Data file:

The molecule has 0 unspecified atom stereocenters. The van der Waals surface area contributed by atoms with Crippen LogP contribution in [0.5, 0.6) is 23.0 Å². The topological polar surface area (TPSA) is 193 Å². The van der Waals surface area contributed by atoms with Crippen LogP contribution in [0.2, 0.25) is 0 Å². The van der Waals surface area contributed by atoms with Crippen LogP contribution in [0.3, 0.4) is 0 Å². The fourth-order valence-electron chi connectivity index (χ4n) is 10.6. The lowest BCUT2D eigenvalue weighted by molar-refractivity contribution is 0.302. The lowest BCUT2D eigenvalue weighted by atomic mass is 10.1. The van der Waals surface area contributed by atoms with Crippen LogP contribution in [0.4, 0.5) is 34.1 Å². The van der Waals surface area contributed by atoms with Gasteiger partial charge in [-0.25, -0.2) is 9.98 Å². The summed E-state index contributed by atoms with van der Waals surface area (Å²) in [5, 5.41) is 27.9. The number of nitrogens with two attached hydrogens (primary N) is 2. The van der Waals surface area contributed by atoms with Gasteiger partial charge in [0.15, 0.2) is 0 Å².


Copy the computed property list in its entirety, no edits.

The molecule has 0 unspecified atom stereocenters. The van der Waals surface area contributed by atoms with Crippen LogP contribution in [0.5, 0.6) is 23.0 Å². The topological polar surface area (TPSA) is 193 Å². The van der Waals surface area contributed by atoms with Crippen LogP contribution in [0.2, 0.25) is 0 Å². The van der Waals surface area contributed by atoms with Crippen LogP contribution in [0.3, 0.4) is 0 Å². The fourth-order valence-electron chi connectivity index (χ4n) is 10.6. The lowest BCUT2D eigenvalue weighted by molar-refractivity contribution is 0.302. The lowest BCUT2D eigenvalue weighted by atomic mass is 10.1. The van der Waals surface area contributed by atoms with Crippen LogP contribution in [0.4, 0.5) is 34.1 Å². The van der Waals surface area contributed by atoms with Gasteiger partial charge in [-0.25, -0.2) is 9.98 Å². The summed E-state index contributed by atoms with van der Waals surface area (Å²) in [5, 5.41) is 27.9. The number of nitrogens with two attached hydrogens (primary N) is 2. The van der Waals surface area contributed by atoms with Gasteiger partial charge in [0.15, 0.2) is 0 Å².